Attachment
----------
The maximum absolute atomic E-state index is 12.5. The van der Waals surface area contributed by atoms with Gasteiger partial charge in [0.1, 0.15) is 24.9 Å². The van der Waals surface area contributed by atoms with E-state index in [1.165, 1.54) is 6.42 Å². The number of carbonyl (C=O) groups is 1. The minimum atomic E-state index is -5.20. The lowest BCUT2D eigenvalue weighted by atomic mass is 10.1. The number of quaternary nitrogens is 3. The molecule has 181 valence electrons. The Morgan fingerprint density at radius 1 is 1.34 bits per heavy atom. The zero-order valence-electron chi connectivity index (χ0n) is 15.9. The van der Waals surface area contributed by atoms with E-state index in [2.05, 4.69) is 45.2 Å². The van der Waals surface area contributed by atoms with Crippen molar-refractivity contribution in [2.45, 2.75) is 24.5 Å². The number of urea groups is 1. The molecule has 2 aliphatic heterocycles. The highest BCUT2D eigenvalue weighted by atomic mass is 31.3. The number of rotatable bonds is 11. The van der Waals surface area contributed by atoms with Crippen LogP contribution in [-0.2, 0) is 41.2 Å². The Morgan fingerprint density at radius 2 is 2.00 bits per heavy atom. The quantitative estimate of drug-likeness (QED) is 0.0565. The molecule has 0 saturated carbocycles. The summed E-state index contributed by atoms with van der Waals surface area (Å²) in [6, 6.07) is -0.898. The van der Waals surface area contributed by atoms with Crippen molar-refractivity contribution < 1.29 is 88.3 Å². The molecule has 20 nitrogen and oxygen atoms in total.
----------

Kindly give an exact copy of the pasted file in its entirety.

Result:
The maximum absolute atomic E-state index is 12.5. The van der Waals surface area contributed by atoms with Gasteiger partial charge in [0.1, 0.15) is 24.9 Å². The van der Waals surface area contributed by atoms with E-state index in [1.165, 1.54) is 6.42 Å². The number of carbonyl (C=O) groups is 1. The minimum atomic E-state index is -5.20. The lowest BCUT2D eigenvalue weighted by atomic mass is 10.1. The number of quaternary nitrogens is 3. The molecule has 181 valence electrons. The Morgan fingerprint density at radius 1 is 1.34 bits per heavy atom. The zero-order valence-electron chi connectivity index (χ0n) is 15.9. The van der Waals surface area contributed by atoms with E-state index in [2.05, 4.69) is 45.2 Å². The van der Waals surface area contributed by atoms with Crippen molar-refractivity contribution in [2.45, 2.75) is 24.5 Å². The number of urea groups is 1. The molecule has 2 aliphatic heterocycles. The highest BCUT2D eigenvalue weighted by atomic mass is 31.3. The number of rotatable bonds is 11. The van der Waals surface area contributed by atoms with Crippen LogP contribution in [-0.2, 0) is 41.2 Å². The Morgan fingerprint density at radius 2 is 2.00 bits per heavy atom. The quantitative estimate of drug-likeness (QED) is 0.0565. The molecule has 0 saturated carbocycles. The summed E-state index contributed by atoms with van der Waals surface area (Å²) in [6, 6.07) is -0.898. The van der Waals surface area contributed by atoms with Crippen molar-refractivity contribution < 1.29 is 88.3 Å². The molecule has 20 nitrogen and oxygen atoms in total.